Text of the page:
Low-calorie diet induces beneficial changes in the DNA of obese women
September 15, 2021
By André Julião | Agência FAPESP – A study conducted by researchers in Brazil and Spain shows that obese women who follow a low-calorie diet may not only lose weight but also bring about biochemical changes in their DNA that reverse their propensity to certain kinds of cancer. An article reporting the findings is published in the European Journal of Clinical Nutrition.
The research was part of a project funded by FAPESP to analyze DNA methylation patterns in obese patients submitted to bariatric surgery with and without a physical exercise regimen or diet.
DNA methylation is a biochemical process whereby a methyl group, comprising one carbon and three hydrogen atoms, is added to the cytosine base of the DNA molecule, potentially altering the expression of certain genes. Some DNA methylation patterns may foster or inhibit the development of diseases.
“The main finding of the study is that people with and without obesity have different DNA methylation profiles in specific genes, and this can be modified by weight loss. Depending on the intervention [surgery alone, surgery with exercise, or surgery with diet], different pathways are modified. The pattern doesn’t necessarily return to being the one seen in a person with normal weight,” said Carolina Nicoletti, first author of the article.
Nicoletti is a researcher at the University of São Paulo’s Ribeirão Preto Medical School (FMRP-USP) in Brazil. She conducted part of the analysis during a postdoctoral internship, also funded by FAPESP, for which her supervisor was Carla Barbosa Nonino, principal investigator for the project and FMRP-USP’s Nutrigenomics Research Laboratory (LEN).
“The growing prevalence and incidence of obesity and associated comorbidities are currently among the main public health problems. Obesity is a complex multifactorial disease, and a better grasp of the molecular mechanisms underlying the interactions among lifestyle, environment and genetics is vital to the development of effective strategies for its prevention and treatment,” Nonino said.
The researchers analyzed blood samples from 11 women with severe obesity. Their ages ranged from 21 to 50. The blood samples were collected before and after a six-week dietary intervention, which took place while they were in the Metabolic Unit of FMRP-USP’s hospital. There they were fed a diet with 1,800 kcal on day one, 1,500 kcal on day two, and 1,200 kcal per day for the rest of the period. They were monitored by a team of physicians, nurses and nutritionists, who ensured that they followed the diet correctly. In addition, the volunteers were asked not to alter the amount of daily physical activity they performed before the intervention.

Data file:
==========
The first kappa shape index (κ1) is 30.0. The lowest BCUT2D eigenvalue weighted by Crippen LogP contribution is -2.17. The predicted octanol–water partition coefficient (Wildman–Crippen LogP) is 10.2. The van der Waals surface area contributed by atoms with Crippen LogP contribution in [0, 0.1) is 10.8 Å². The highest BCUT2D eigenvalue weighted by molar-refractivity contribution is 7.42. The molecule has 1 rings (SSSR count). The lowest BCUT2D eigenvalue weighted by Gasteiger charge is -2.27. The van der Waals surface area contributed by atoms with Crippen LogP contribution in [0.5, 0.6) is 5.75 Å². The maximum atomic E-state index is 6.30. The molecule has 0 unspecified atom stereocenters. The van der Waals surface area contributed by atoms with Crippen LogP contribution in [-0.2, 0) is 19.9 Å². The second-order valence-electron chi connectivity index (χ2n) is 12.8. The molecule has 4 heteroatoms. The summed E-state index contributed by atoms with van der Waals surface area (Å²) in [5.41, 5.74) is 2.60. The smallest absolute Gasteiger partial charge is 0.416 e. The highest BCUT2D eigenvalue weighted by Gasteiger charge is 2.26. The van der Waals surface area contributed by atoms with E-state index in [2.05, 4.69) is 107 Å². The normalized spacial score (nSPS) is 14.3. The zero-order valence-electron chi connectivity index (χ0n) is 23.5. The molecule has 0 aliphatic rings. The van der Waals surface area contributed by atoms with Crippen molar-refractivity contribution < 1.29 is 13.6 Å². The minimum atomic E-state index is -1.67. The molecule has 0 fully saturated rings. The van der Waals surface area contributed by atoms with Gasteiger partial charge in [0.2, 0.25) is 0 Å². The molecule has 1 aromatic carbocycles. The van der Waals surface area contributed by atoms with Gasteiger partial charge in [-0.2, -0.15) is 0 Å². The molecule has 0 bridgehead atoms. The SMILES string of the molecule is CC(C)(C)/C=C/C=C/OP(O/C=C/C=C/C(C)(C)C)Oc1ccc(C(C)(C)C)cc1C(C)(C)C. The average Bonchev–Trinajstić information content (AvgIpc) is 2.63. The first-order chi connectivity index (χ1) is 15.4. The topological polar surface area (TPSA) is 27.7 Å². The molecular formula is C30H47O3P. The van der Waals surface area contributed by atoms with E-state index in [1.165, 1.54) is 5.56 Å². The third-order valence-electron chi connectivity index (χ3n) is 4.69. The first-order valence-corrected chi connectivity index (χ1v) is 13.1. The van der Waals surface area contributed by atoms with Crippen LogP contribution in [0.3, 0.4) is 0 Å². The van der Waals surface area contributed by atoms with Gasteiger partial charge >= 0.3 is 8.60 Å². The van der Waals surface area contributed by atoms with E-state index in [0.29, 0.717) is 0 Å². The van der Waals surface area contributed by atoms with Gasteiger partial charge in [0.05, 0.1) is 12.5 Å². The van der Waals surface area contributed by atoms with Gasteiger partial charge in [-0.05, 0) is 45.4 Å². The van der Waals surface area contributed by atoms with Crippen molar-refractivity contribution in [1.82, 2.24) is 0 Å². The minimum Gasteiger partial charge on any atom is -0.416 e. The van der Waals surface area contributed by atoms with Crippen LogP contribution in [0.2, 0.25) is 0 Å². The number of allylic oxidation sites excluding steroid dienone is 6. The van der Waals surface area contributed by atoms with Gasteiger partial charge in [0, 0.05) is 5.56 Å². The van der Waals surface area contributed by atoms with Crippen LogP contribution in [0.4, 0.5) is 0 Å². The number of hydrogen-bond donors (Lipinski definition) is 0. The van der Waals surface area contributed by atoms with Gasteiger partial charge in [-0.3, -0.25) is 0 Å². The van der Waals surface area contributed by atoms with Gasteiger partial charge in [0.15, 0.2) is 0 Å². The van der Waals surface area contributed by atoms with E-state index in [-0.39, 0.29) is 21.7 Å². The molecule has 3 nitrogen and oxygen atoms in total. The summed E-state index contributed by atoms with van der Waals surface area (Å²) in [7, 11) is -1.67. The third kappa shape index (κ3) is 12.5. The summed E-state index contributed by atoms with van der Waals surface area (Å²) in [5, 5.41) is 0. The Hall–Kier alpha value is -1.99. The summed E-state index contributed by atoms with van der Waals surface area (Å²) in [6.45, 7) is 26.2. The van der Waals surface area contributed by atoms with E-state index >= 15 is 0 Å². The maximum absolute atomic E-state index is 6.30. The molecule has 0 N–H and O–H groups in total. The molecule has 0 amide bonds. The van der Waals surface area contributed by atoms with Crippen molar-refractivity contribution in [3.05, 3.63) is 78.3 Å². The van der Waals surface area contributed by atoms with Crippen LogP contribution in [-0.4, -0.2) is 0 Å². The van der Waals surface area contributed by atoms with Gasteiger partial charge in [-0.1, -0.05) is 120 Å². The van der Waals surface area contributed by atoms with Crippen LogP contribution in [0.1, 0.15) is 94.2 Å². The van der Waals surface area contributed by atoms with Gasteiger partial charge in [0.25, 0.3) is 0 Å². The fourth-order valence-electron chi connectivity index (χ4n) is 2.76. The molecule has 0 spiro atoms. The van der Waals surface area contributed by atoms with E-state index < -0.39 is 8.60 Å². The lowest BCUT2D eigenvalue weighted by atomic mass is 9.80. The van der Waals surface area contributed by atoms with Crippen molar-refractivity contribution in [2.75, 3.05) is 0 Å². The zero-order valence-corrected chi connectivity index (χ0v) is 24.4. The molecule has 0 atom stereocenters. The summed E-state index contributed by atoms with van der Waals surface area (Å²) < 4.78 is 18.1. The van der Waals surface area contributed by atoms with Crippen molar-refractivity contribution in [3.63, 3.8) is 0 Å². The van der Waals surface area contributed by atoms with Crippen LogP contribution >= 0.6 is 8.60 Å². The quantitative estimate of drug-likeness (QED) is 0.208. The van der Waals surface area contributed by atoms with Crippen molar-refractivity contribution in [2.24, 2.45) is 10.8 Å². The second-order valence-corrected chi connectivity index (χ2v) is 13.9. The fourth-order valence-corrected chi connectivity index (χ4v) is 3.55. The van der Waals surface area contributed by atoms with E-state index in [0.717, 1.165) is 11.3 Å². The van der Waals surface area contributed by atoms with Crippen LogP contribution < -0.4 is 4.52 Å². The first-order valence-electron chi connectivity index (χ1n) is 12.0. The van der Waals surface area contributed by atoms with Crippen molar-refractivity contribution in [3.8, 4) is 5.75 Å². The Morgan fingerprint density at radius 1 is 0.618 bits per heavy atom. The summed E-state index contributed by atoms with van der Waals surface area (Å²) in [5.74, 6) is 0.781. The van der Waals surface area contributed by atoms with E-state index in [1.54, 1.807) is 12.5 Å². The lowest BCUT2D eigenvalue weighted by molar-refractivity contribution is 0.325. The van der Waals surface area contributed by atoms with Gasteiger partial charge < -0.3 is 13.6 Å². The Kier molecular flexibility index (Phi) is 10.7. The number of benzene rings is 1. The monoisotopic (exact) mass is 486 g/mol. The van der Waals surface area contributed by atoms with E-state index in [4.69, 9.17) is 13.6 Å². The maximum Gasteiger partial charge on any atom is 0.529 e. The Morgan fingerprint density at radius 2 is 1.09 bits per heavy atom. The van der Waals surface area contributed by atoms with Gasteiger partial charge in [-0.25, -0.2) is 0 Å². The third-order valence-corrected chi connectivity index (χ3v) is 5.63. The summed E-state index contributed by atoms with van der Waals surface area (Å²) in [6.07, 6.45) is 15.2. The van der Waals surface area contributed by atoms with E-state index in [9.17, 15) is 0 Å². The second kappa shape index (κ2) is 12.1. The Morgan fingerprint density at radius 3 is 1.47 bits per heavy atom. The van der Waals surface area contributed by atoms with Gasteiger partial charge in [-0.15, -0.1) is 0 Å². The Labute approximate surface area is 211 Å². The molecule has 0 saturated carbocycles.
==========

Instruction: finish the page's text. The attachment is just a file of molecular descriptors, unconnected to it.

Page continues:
At the end of the six-week period, the volunteers had lost 1.8% of their weight or roughly 1 kg per week. “That may not seem a lot compared with bariatric surgery, but it’s a significant loss. In the case of people who weigh 150 kg and need to lose 50 kg, we must bear in mind that the change won’t happen in two months, but will probably take a year,” Nicoletti said.
The DNA methylation profile was studied using a tool capable of analyzing 500,000 regions simultaneously. The researchers analyzed patterns for obese women before and after the intervention, and compared them with the controls, comprising non-obese women in the same age group.
Before the intervention, the analysis found differences in 1,342 genomic regions and 953 genes in women both with and without obesity. More than 80% of the regions were hypermethylated in the control group.
When the researchers compared DNA methylation in obese women before and after the intervention, they found alterations in 16,064 genomic regions and 9,236 genes. Methylation levels were reduced by 16% in most of the regions. Genes involved in breast and colorectal cancer, such as SULF2, GAL and SNORD2, were 35% less methylated after the intervention.
“Many of these are pro-oncogenes, involved in cell survival and associated with the development of cancer,” Nicoletti explained. “They were less methylated in the obese women, meaning they were more expressed, favoring the formation of tumors. The changes that occurred after the dietary intervention suggests a reduction in the risk of cancer in these people.”
Despite the improvement, the intervention did not bring about identical methylation profiles in the two groups. However, the researchers believe continuing weight loss could do so.
The group will now analyze DNA methylation in patients submitted to bariatric surgery and an exercise regimen. The set of studies can contribute to an understanding of obesity, cancer, and the relationship between them.
The article “DNA methylation pattern changes following a short-term hypocaloric diet in women with obesity” is at: www.nature.com/articles/s41430-020-0660-1.
Agência FAPESP licenses news reports under Creative Commons license CC-BY-NC-ND so that they can be republished free of charge and in a straightforward manner by other digital media or by print media. The name of the author or reporter (when applied) must be cited, as must the source (Agência FAPESP). Using the button HTML below ensures compliance with the rules described in Agência FAPESP’s Digital Content Republication Policy.